Then Smith saw the opening in the trees, full of light, and thought his children might walk into it. It was the shot he hoped for.

I became acutely sensitive  to the lines forming the scene and to the bright shower of light pouring into the opening and spilling down the path toward us. Pat saw something in the clearing, he grasped Juanita by the hand and they hurried forward. [Smith]

Smith struggled with the camera, pain ripping from his hand through his arm as he focused, sucking down the “ugly tasting serum”, gauging the light and composition, and trying to determine exactly when to press the shutter to make up for his slowed reaction time. He squeezed off a shot and knew that he had something. He forced himself to take another. Then he turned away from the children so that they would not see him weep.


Life photographs by Smith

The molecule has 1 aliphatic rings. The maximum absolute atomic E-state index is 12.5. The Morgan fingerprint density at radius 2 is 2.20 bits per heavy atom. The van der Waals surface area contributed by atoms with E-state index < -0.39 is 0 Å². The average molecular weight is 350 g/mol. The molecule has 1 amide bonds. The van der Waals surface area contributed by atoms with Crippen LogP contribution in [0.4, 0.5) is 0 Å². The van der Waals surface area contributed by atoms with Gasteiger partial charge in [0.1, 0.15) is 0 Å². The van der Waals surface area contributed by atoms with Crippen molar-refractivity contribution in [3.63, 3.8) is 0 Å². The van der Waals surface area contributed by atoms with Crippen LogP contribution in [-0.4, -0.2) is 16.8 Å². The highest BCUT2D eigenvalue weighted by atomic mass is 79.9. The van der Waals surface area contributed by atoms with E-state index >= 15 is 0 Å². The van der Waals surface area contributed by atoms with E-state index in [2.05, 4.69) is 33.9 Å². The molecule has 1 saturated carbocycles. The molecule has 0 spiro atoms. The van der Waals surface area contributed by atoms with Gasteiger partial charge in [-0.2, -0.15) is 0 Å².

a biographical essay
the lengthy piece by Smith excerpted above
Photography Made Difficult, American Masters documentary

Pretend Everything Is Okay — Maybe No One Will Notice That It Isn’t

The G-8 nations are meeting in Northern Ireland, near the town of Enniskillen, and David Cameron wants to make certain everything looks rosy for the world leaders coming to discuss economic matters. Trouble is, Ireland has been hit hard ever since the bottom fell out of the financial market a few years back. A lot of shops have been abandoned; they sit empty, signs pulled down, naked storefront windows showing bare shelves… Well, we can’t have world leaders confronted with visible signs of the disaster they continue to enable — they might become concerned or even shift to non-stupid policies. So Cameron’s government has decided to make Enniskillen prettier. Those storefront windows have been papered over with photos of stuff that would be on sale if only the store was still solvent.